Hospital trials dissolvable stents
A device to open up narrowed heart vessels that dissolves when it is no longer needed has been used in Hong Kong patients for the first time.
The Bioresorbable Vascular Scaffold (BVS) is implanted in the patient, finds it own way to the narrowed site and stays there for about two years releasing drugs, before dissolving and leaving the widened vessel to function on its own.
It is an alternative to widely used metal stents that remain in the body and can cause inflammation through long-term contact with tissue.
'The BVS is a new concept,' Professor Stephan Lee Wai-luen, clinical chief of the cardiology centre at Queen Mary Hospital, said. 'After the blood vessel has been repaired, the scaffold will gradually dissolve, allowing the vessel to restore regular vasomotor functions.'
He said the hospital had conducted three such operations and the patients were in good health.
The first patient was selected for the study because her condition and the position of the damaged vessel were considered suitable. The 59-year-old suffers from high blood pressure, hyperlipidemia - elevated levels of lipids, including cholesterol in the blood - and diabetes.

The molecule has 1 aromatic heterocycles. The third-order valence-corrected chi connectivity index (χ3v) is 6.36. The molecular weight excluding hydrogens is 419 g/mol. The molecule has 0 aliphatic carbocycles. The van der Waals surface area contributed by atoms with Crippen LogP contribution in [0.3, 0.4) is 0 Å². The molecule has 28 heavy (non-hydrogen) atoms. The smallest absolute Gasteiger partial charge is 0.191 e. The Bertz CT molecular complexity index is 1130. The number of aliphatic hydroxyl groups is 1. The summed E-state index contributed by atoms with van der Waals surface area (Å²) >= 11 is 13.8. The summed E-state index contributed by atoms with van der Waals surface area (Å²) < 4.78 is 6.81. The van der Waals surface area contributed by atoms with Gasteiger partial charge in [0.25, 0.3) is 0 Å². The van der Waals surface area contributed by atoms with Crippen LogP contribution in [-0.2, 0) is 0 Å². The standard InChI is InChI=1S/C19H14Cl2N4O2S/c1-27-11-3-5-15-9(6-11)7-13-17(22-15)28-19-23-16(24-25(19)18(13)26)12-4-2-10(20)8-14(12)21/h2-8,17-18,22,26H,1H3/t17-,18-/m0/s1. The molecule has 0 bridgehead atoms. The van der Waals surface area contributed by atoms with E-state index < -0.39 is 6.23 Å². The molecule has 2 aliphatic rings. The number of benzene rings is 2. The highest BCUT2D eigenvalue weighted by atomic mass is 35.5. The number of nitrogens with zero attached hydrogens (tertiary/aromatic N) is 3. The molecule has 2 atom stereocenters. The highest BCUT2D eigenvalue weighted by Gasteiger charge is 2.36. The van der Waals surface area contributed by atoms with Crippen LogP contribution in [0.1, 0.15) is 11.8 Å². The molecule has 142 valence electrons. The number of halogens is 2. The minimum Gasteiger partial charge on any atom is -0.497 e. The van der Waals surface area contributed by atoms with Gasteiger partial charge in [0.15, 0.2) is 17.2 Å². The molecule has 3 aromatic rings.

The woman sought treatment after noticing a pain in her chest. Tests showed a 70 per cent blockage in her heart blood vessels.
She had two of the new stents implanted and was discharged the next day with no signs of heart pain. The hospital will keep a record of her condition for three years.
BVS uses a polymer manufactured from corn and soy derivatives that eventually transform into carbon dioxide and water, which can then be absorbed by the body.
Because the scaffold does not permanently occupy the damaged site, it is regarded as a better choice for patients with recurring clotting or a need for bypass surgery.
The treatment is not suitable in all cases, however.
'If the [blood] vessel is too long and winding, it might be more difficult for the scaffold to arrive at the right site,' Lee said.
The operations are part of an international study that aims to implant the devices in 1,000 patients worldwide. Queen Mary Hospital, the only participant in Hong Kong, will be in charge of 15 cases.
Lee said the devices might be on the Hong Kong medical market in two to three years, with prices to be announced at the end of next year.